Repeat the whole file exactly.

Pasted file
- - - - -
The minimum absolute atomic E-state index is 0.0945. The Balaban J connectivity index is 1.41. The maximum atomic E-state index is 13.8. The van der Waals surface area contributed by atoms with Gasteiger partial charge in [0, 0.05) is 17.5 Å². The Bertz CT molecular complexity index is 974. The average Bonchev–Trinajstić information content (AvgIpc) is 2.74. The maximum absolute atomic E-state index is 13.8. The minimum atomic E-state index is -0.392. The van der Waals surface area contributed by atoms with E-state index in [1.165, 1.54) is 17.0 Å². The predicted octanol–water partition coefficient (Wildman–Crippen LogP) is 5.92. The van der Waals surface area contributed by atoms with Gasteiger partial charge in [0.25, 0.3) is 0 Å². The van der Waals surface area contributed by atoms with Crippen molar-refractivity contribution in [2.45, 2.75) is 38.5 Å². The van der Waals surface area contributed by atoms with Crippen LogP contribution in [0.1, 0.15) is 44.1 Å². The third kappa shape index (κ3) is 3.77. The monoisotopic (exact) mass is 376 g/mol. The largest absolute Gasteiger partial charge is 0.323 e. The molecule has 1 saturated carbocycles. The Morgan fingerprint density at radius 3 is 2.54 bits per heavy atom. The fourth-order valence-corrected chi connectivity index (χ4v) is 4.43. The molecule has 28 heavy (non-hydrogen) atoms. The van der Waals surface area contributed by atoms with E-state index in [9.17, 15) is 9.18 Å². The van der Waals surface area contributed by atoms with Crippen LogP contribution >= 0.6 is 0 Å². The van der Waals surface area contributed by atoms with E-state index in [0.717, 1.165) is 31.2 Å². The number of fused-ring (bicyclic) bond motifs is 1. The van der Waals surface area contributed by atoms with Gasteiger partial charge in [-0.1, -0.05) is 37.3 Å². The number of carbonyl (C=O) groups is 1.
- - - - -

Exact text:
The minimum absolute atomic E-state index is 0.0945. The Balaban J connectivity index is 1.41. The maximum atomic E-state index is 13.8. The van der Waals surface area contributed by atoms with Gasteiger partial charge in [0, 0.05) is 17.5 Å². The Bertz CT molecular complexity index is 974. The average Bonchev–Trinajstić information content (AvgIpc) is 2.74. The maximum absolute atomic E-state index is 13.8. The minimum atomic E-state index is -0.392. The van der Waals surface area contributed by atoms with E-state index in [1.165, 1.54) is 17.0 Å². The predicted octanol–water partition coefficient (Wildman–Crippen LogP) is 5.92. The van der Waals surface area contributed by atoms with Gasteiger partial charge in [0.25, 0.3) is 0 Å². The van der Waals surface area contributed by atoms with Crippen molar-refractivity contribution in [2.45, 2.75) is 38.5 Å². The van der Waals surface area contributed by atoms with Crippen LogP contribution in [0.1, 0.15) is 44.1 Å². The third kappa shape index (κ3) is 3.77. The monoisotopic (exact) mass is 376 g/mol. The largest absolute Gasteiger partial charge is 0.323 e. The molecule has 1 saturated carbocycles. The Morgan fingerprint density at radius 3 is 2.54 bits per heavy atom. The fourth-order valence-corrected chi connectivity index (χ4v) is 4.43. The molecule has 28 heavy (non-hydrogen) atoms. The van der Waals surface area contributed by atoms with E-state index in [9.17, 15) is 9.18 Å². The van der Waals surface area contributed by atoms with Crippen LogP contribution >= 0.6 is 0 Å². The van der Waals surface area contributed by atoms with E-state index in [0.717, 1.165) is 31.2 Å². The number of fused-ring (bicyclic) bond motifs is 1. The van der Waals surface area contributed by atoms with Gasteiger partial charge in [-0.1, -0.05) is 37.3 Å². The number of carbonyl (C=O) groups is 1.